2016 Lenten Devotional
First Sunday of Lent
Jesus, full of the Holy Spirit, returned from the Jordan and was led by the Spirit in the wilderness, where for forty days he was tempted by the devil. He ate nothing at all during those days, and when they were over, he was famished. The devil said to him, “If you are the Son of God, command this stone to become a loaf of bread.” Jesus answered him, “It is written, ‘One does not live by bread alone.’” Then the devil led him up and showed him in an instant all the kingdoms of the world. And the devil said to him, “To you I will give their glory and all this authority; for it has been given over to me, and I give it to anyone I please. If you, then, will worship me, it will all be yours.” Jesus answered him, “It is written, ‘Worship the Lord your God, and serve only him.’” Then the devil took him to Jerusalem, and placed him on the pinnacle of the temple, saying to him, “If you are the Son of God, throw yourself down from here, for it is written, ‘He will command his angels concerning you, to protect you,’ and ‘On their hands they will bear you up, so that you will not dash your foot against a stone.’” Jesus answered him, “It is said, ‘Do not put the Lord your God to the test.’” When the devil had finished every test, he departed from him until an opportune time. (Luke 4:1-13, NRSV)
|Domesticated alpaca roam the mountaintops outside of Huancayo in the central Andes |
where mining and climate change are dramatically impacting the environment.
Jesus had yet to preach a single word, perform a single miracle or even speak a single truth to power, and yet the devil calls him the ¨Son of God¨ - a tempting title reserved for Caesars, Kings and Emperors.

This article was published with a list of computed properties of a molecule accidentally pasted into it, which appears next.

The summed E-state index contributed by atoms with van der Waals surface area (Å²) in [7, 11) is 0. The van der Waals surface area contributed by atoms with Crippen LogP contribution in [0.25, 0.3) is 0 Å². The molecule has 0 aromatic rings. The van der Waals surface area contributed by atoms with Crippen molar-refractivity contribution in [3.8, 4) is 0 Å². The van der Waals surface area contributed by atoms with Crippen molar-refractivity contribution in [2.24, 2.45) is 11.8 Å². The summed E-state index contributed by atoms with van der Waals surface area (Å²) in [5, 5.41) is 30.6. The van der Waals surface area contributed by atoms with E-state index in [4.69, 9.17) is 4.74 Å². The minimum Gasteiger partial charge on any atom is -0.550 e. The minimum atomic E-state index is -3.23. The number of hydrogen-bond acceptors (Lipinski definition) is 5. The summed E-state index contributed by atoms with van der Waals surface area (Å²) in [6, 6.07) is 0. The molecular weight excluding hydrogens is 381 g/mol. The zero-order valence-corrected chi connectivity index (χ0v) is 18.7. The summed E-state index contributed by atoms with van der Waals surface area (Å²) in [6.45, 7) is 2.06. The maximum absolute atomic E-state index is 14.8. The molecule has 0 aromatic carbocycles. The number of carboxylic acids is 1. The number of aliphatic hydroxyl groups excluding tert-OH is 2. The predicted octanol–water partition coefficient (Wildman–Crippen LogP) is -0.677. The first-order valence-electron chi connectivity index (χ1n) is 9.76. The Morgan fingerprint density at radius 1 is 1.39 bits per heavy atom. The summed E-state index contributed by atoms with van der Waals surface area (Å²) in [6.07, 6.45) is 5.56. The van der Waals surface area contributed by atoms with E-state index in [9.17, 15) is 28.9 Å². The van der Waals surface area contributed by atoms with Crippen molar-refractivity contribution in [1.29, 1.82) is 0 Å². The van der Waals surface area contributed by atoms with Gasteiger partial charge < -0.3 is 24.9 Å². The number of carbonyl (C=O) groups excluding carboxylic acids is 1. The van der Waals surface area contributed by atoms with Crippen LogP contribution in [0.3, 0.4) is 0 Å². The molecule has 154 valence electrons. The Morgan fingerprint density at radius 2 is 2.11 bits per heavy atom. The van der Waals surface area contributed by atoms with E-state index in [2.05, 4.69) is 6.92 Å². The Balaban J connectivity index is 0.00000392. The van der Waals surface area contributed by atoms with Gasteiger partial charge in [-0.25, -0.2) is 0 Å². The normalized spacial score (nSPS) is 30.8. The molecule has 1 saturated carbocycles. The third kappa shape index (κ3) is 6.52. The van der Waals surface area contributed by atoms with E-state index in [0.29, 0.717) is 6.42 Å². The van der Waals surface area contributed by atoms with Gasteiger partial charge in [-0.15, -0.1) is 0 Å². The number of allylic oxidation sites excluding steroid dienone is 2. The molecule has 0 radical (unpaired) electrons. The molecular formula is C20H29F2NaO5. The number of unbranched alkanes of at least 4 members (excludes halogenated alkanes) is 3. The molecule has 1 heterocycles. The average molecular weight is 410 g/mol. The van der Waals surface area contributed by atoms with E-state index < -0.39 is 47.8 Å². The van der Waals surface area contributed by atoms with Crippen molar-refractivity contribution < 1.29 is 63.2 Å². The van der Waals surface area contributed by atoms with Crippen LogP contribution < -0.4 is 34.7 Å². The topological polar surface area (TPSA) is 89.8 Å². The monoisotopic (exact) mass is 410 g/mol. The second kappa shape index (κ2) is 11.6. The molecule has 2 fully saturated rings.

Former Peru President Garcia once screamed that no advancement will ever come as long as the ¨dogs of the orchard¨ block human progress. The ¨dogs¨ he spoke of were the indigenous peoples of the jungle who were protecting the lands from the invasion of the extractive industry whose billion dollar profits are the backbone of Peruvian progress today.
He wanted to settle a debate about how to use those profits: some on the right argue for more investment in business, some on the left argue for more investment in health and education. But for those from the ¨orchard¨ - the ¨dogs¨ - they bark and growl, wondering what difference any investment will make if it all hinges on the destruction of land, displacement of peoples, contamination of waters, imbalance and discord in Creation.
It is hard to imagine that there is greater distance between us than that between left and right. But in the end, we live between two worlds, not just two points on a line.
One world seeks harmony, a peaceable kingdom. The other seeks something better, a great city upon a hill.
One uses nature to move the human family forward. The other embraces nature as sister and brother.
One is fully human, delicate and vulnerable, trusting and innocent; it is knowledgeable and wise and so often misunderstood. So often dehumanized.
And the other? It is less than divine, seeking power to make positive change, generating profits to share with the less fortunate; it is an oh so tempting image – perhaps even of the devil himself.
You and I may never be emperors, but like Jesus we still have a choice to make: accept our humanity or hide from it. What world will you choose? What will be your kingdom come?
Prayer: God of all Creation, may Your knowledge fill the earth as the waters cover the sea, and may we learn to neither hurt or destroy on all Your holy mountain. Amen.
Rev. Jed Koball is a PC(USA) mission co-worker who serves as the Presbyterian Hunger Program’s Facilitator for Joining Hands in Peru. He serves with his wife, Jenny Koball, who is the site coordinator of the Young Adult Volunteer Program in Peru.